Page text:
State home care workers OK union

Published 9:23 am Wednesday, August 27, 2014

By Christopher Snowbeck

St. Paul Pioneer Press

Thousands of Minnesota home care workers have voted to create their own union, the state said Tuesday after counting results.

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The union will represent about 27,000 workers who are paid by the state to care for disabled or elderly patients.

About 60 percent of the 5,872 workers taking part in the election voted to unionize, according to the state’s Bureau of Mediation Services.

The election was organized by the Service Employees International Union (SEIU), and union officials called it the largest of its kind in Minnesota history.

Although 27,000 workers were eligible to participate in the election, union supporters needed only a majority of the votes cast in order to unionize.

“This is what democracy looks like — not everybody is going to vote,” said Sumer Spika, a home care worker who supports the union.

“The bottom line is that the majority of people who voted, voted ‘yes’ — and we are able to form our union.”

“It was close, and disappointing that so many didn’t vote,” said Cindy Lindbloom, a home care worker in St. Joseph, who joined other workers this summer in a lawsuit trying to block the union effort. “We’ll just get ready for an appeal, that’s all.”

The results Tuesday likely will prompt more litigation and won’t resolve the debate among Democrats and Republicans about whether the home care workers should be allowed to organize a public-sector union.

The vote authorizes the SEIU to bargain with the state on the workers behalf. The state is then obligated to meet and negotiate in good faith a labor agreement, according to Minnesota Management and Budget officials.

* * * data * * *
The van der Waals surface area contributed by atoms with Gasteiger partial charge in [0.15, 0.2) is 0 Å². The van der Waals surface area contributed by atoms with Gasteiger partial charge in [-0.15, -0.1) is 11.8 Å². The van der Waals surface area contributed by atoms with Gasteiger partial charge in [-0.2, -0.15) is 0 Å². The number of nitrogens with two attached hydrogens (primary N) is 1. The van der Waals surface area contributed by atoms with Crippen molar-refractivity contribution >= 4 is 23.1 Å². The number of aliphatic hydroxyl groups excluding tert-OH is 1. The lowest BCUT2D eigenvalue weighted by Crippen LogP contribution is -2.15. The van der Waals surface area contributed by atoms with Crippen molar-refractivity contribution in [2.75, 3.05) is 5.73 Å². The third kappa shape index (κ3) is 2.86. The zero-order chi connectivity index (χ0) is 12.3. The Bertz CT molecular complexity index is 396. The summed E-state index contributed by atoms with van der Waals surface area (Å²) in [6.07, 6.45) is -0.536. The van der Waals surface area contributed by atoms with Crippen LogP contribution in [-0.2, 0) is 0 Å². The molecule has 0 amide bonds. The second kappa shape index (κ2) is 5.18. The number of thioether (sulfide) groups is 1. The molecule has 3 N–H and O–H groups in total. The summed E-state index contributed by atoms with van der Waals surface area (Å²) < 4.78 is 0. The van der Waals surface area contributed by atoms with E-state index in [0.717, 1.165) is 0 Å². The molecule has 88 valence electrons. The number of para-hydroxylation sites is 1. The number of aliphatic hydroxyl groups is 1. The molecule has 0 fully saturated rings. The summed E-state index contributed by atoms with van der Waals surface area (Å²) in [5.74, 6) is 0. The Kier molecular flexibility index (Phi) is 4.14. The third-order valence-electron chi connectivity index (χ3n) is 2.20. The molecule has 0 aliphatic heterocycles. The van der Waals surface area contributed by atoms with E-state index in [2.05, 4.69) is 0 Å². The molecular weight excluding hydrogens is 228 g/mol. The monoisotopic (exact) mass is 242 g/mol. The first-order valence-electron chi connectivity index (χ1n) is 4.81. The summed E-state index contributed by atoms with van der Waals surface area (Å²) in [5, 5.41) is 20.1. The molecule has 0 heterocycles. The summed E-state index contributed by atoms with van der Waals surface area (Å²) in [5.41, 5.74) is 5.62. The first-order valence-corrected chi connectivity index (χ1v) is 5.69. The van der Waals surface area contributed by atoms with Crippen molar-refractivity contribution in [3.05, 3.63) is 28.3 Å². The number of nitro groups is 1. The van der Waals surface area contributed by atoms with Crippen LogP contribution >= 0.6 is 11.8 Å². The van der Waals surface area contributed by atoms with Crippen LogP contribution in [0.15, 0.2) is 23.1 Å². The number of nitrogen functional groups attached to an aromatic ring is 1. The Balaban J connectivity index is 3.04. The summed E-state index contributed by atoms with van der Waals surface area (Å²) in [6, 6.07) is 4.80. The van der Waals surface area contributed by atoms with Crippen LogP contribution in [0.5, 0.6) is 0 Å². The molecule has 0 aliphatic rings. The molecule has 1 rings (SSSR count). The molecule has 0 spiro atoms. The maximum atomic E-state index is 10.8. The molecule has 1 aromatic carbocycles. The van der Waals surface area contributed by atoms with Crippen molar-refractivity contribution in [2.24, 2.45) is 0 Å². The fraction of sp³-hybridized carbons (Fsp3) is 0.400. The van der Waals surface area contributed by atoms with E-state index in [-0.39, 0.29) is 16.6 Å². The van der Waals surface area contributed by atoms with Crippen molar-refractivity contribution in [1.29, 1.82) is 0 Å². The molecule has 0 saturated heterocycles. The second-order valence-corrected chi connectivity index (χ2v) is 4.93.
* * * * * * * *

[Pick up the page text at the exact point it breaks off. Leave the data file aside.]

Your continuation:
Not all home care workers in Minnesota will be part of the union. Instead, it applies only to those care attendants who help clients in certain state government programs. In these programs, clients hire the workers and direct the care they provide, while the state pays for the services.

In some cases, the care allows clients to live in their homes, rather than in nursing homes. Some care attendants are relatives of their clients.

The mail-in union election started Aug. 1 and ended Monday. State workers at the Bureau of Mediation Services headquarters in St. Paul spent two hours Tuesday morning just opening envelops containing the ballots. Tabulating the vote took more than four hours.

The bureau has overseen more than 20 union elections this year, but the home care vote was unusual in size and the composition of the workforce, said Josh Tilsen, the agency’s executive director.

— Distributed by MCT Information Services